A dramatic demotion to the silver medal at the world championship will be just the motivation the New Zealand team sprint squad need to race for gold at the Rio Olympics, according to Southland's Edde Dawkins.
The trio of Dawkins, Ethan Mitchell and Sam Webster were left broken hearted when they were relegated for an illegal change after beating the French in the gold medal final in Paris back in February.
Since then Dawkins has had a well-deserved break from the saddle before ramping up his training over the past month or so.
Memories of what went down at the Saint-Quentin-en-Yvelines velodrome are still a little raw, however.
"It's alright. You win and lose races all the time - I've definitely lost more than I've won," Dawkins said.
"I think it's a good thing, we know that we are the fastest team and with the perfect ride we would have won by a country mile. It's like we know that we would have won and we should have won, but it's a kick in the guts which means that we are going to push harder to be faster next time."
The Commonwealth champions sill have plenty of improvement left in them between now and Rio, Dawkins said.
"The team has grown hugely in strength and power - even in numbers, we have got five development and five core riders and everyone is pushing each other. Our competition within our programme is pushing each other to be better riders. We all know that only three riders can line up in August next year so it's definitely a team effort."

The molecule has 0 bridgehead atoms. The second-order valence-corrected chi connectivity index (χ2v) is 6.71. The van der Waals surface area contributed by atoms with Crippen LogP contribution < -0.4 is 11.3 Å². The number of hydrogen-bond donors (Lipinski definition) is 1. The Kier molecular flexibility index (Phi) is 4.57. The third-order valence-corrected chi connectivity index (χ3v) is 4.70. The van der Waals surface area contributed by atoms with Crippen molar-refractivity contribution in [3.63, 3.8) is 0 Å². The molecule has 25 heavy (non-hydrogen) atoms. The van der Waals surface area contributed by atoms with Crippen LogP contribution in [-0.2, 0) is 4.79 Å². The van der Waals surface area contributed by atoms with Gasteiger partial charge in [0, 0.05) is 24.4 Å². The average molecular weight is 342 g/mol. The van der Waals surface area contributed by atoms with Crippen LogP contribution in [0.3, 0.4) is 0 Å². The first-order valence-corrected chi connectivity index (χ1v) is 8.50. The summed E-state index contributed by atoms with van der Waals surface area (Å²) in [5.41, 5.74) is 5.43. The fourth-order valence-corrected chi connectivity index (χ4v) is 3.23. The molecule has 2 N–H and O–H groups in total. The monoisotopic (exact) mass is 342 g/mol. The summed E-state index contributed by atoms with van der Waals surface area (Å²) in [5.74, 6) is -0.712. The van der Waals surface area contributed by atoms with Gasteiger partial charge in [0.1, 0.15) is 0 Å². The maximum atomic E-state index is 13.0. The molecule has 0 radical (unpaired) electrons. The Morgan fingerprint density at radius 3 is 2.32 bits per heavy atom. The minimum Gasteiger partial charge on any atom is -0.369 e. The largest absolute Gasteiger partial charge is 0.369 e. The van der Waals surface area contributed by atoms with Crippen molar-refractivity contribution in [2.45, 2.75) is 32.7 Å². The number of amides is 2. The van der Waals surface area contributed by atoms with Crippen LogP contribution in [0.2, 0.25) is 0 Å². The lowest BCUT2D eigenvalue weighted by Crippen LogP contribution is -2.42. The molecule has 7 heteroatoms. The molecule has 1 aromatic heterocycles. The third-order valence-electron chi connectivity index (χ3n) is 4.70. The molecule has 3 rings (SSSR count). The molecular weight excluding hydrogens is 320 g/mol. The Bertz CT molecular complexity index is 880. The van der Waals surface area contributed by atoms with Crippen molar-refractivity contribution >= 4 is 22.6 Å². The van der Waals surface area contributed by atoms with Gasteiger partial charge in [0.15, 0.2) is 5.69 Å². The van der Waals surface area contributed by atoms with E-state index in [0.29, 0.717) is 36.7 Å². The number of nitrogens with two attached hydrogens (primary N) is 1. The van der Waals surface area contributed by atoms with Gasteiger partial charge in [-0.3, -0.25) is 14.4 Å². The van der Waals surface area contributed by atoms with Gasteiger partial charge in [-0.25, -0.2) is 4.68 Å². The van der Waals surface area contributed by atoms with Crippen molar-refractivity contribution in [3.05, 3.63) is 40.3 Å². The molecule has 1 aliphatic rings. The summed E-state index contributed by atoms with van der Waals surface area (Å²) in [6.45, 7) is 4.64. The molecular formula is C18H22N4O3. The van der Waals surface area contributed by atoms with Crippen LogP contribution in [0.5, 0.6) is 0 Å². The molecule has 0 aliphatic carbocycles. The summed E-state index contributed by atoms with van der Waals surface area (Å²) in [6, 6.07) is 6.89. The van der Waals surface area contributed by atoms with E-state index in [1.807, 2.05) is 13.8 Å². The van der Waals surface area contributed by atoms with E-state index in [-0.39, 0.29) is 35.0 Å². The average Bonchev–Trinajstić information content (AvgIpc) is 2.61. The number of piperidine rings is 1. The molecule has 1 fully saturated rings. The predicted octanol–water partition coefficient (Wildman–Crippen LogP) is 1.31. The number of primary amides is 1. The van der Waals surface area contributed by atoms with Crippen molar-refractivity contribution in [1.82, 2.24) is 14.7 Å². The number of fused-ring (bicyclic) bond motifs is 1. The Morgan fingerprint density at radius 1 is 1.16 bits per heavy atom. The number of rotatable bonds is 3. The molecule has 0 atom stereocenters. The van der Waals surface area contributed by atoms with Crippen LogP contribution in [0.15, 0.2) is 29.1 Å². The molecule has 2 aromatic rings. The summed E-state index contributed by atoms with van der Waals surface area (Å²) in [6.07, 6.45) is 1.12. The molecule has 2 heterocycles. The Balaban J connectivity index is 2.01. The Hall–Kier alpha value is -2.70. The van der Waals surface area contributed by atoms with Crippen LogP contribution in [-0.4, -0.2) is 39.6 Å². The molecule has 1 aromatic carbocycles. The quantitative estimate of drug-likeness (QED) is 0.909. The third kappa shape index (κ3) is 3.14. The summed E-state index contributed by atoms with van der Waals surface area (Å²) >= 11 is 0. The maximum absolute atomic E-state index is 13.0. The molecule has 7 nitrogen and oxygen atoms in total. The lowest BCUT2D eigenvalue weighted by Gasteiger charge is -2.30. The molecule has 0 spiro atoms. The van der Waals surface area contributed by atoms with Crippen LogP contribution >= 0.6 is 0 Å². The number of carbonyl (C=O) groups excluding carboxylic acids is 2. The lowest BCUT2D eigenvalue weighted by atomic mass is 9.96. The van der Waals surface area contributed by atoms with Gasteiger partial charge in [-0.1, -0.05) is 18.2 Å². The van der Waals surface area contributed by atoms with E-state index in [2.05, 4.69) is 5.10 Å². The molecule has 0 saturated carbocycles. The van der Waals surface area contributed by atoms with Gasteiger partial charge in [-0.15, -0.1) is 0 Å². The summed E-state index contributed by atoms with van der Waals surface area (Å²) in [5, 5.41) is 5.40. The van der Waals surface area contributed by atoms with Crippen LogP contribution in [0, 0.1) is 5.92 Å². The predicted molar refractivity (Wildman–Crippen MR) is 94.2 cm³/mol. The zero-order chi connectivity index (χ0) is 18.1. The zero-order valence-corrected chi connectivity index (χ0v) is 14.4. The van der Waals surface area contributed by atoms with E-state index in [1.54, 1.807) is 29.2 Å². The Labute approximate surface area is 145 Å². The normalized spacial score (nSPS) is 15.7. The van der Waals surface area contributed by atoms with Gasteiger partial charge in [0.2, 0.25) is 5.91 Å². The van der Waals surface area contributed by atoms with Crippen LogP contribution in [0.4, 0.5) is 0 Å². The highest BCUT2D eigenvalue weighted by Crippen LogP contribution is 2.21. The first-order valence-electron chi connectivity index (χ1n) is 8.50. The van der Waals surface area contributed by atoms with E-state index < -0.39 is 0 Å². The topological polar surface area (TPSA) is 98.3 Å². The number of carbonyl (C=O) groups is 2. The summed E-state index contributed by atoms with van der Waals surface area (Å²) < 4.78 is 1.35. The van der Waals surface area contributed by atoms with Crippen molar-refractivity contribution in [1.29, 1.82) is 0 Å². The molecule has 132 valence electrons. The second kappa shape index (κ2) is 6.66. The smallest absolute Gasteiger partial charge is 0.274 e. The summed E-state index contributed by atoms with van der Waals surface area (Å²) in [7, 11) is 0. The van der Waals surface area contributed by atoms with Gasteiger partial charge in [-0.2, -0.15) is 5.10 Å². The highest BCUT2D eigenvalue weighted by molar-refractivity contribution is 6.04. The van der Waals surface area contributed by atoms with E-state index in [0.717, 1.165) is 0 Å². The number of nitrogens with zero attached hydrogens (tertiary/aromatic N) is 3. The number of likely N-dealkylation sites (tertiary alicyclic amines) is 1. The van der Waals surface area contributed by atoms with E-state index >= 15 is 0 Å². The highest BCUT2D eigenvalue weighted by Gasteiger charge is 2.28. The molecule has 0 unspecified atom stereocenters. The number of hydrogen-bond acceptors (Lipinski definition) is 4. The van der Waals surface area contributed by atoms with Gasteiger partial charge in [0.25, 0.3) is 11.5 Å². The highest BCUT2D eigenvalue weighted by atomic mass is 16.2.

The New Zealand sprint programme heads offshore next month for a 10-week block which will take them from the United States to Germany, Poland, Majorca and back to the United States.
The idea is to investigate the ideal buildup to the Olympics.
Dawkins is a lynchpin of the New Zealand sprint team these days, the rider charged with blasting his way around the final lap of the 750m team sprint.
Competition within the squad, and the lure of Olympic gold, means that job fatigue is rare.
"We all have those days, in every type of job, where you question why you are doing it. If you aren't questioning things and you are just blowing along just doing it then you'll never make any gains because you aren't willing to go through the hardship. Those hard days are when your team mates are so good. They give you a smack in the side of the head and tell you to get on with your job, they remind you why you are there and the good things about being part of this team."
Article courtesy Nathan Burdon, The Southland Times